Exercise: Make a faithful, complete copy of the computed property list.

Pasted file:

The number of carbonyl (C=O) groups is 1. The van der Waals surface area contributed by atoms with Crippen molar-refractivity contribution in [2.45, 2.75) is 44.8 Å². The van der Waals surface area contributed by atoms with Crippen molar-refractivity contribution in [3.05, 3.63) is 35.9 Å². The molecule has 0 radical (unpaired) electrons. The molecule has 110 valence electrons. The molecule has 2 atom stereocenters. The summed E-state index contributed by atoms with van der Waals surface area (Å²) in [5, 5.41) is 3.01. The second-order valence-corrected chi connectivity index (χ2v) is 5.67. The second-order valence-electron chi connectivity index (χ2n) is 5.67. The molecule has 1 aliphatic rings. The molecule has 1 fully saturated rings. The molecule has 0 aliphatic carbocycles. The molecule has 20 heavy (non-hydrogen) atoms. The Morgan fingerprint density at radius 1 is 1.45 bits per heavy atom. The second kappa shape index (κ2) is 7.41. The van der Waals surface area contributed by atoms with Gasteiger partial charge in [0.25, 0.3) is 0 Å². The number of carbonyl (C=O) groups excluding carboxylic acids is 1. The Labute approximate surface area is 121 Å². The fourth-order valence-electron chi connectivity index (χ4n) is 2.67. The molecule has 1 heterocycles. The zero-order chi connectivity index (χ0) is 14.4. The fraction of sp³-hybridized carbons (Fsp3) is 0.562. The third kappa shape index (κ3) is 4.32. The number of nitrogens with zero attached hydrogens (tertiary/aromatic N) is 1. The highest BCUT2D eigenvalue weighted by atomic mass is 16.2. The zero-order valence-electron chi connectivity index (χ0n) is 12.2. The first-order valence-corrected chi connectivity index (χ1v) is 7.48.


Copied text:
The number of carbonyl (C=O) groups is 1. The van der Waals surface area contributed by atoms with Crippen molar-refractivity contribution in [2.45, 2.75) is 44.8 Å². The van der Waals surface area contributed by atoms with Crippen molar-refractivity contribution in [3.05, 3.63) is 35.9 Å². The molecule has 0 radical (unpaired) electrons. The molecule has 110 valence electrons. The molecule has 2 atom stereocenters. The summed E-state index contributed by atoms with van der Waals surface area (Å²) in [5, 5.41) is 3.01. The second-order valence-corrected chi connectivity index (χ2v) is 5.67. The second-order valence-electron chi connectivity index (χ2n) is 5.67. The molecule has 1 aliphatic rings. The molecule has 1 fully saturated rings. The molecule has 0 aliphatic carbocycles. The molecule has 20 heavy (non-hydrogen) atoms. The Morgan fingerprint density at radius 1 is 1.45 bits per heavy atom. The second kappa shape index (κ2) is 7.41. The van der Waals surface area contributed by atoms with Gasteiger partial charge in [0.25, 0.3) is 0 Å². The number of carbonyl (C=O) groups excluding carboxylic acids is 1. The Labute approximate surface area is 121 Å². The fourth-order valence-electron chi connectivity index (χ4n) is 2.67. The molecule has 1 heterocycles. The zero-order chi connectivity index (χ0) is 14.4. The fraction of sp³-hybridized carbons (Fsp3) is 0.562. The third kappa shape index (κ3) is 4.32. The number of nitrogens with zero attached hydrogens (tertiary/aromatic N) is 1. The highest BCUT2D eigenvalue weighted by atomic mass is 16.2. The zero-order valence-electron chi connectivity index (χ0n) is 12.2. The first-order valence-corrected chi connectivity index (χ1v) is 7.48.